For a company that gets about 50,000 resumes per week, it’s hard to imagine how the guys at Google sort through each resume and pick the best ones. In a recent article, Google’s VP of People Operations, Laszlo Bock, highlighted some of the important points he considers when reviewing resumes and selecting candidates for interview. Be sure to include these tips in your resume writing checklist.
- Check your spelling and grammar.
Proofread. And proofread again. Yes, spelling and grammar seem quite elementary but you won’t believe how many people make these mistakes in their resume. In fact, Bock says that he sees spelling, punctuation and noun-verb agreement errors all the time. He writes “Typos are deadly because employers interpret them as a lack of detail-orientation, as a failure to care about quality.”
After reading your own resume multiple times, you will probably develop a blind spot for errors and overlook some of the small mistakes like spelling and punctuation. To avoid this, Bock suggests that you ask someone to review your resume. An outsider’s eye is often keener in spotting mistakes compared to the writer’s own eye.
- Keep it neat and simple.
It’s all about consistency. Now here are some technicalities. First, font should be no less than 10 points; second, margins should not be any smaller than half an inch and; lastly, keep everything consistent- spacing, font size, font style and formatting.
- Don’t reveal any confidential information.
Remember the non-disclosure agreement you signed with your company? Keep it in mind when writing your resume to avoid revealing any sensitive information. Bock mentions that around 5% to 10% of resumes disclose confidential information. How can this hurt your application? According to Bock, the problem with this is that any candidate that discloses confidential information in their resume could also reveal Google’s trade secrets later on if they got hired. In short, they cannot be trusted.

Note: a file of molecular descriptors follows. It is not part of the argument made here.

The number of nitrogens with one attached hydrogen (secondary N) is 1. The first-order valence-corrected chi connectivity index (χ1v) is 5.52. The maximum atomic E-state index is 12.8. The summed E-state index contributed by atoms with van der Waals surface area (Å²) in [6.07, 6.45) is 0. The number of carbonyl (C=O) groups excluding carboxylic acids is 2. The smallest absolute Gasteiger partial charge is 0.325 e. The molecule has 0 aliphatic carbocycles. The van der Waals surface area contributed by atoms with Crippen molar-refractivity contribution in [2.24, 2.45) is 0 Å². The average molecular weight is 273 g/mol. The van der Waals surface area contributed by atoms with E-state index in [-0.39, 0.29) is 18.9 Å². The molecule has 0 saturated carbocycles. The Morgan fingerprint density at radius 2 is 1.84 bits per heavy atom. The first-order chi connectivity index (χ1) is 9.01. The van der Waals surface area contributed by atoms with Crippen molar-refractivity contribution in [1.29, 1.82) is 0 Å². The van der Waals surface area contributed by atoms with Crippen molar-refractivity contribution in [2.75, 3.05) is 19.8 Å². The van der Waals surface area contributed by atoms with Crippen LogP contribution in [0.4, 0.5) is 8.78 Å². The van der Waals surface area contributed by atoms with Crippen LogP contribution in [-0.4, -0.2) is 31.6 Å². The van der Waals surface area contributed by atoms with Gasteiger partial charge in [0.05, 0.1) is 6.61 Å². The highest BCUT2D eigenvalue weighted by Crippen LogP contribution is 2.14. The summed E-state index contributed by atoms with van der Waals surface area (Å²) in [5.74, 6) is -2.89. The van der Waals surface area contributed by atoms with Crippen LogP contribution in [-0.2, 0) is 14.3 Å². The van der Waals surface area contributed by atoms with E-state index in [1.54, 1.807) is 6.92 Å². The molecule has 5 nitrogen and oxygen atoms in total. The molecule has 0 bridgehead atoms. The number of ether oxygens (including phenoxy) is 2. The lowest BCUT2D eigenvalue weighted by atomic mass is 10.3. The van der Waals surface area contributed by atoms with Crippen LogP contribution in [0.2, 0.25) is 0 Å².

- Keep it short: limit your resume to two pages.
It’s a simple case of quality over quantity. The overall length of your resume should not exceed two pages. Short resumes are more focused. They also speak of your ability to summarize and organize information effectively. Now if you can feel like your resume can fit into a single page, then good for you. Don’t feel compelled to fill out any extra space. The hiring manager will thank you for it.
“Think about it this way: the sole purpose of a resume is to get you an interview. That’s it. It’s not to convince a hiring manager to say ‘yes’ to you (that’s what the interview is for) or to tell your life’s story (that’s what a patient spouse is for),” Bock says.
- Be honest.
Nowadays, reference checks and Google searches are easier than ever. Bock says lying on your resume is never worth it. It’s just wrong- and any lie you tell will follow you forever. Your old lie can get you fired later in your career.
Bock’s resume tips will help make your resume stand out for all the right reasons even when you are not applying for a job at Google. Just take it from the expert. Next time you write your resume, you already know what to do.
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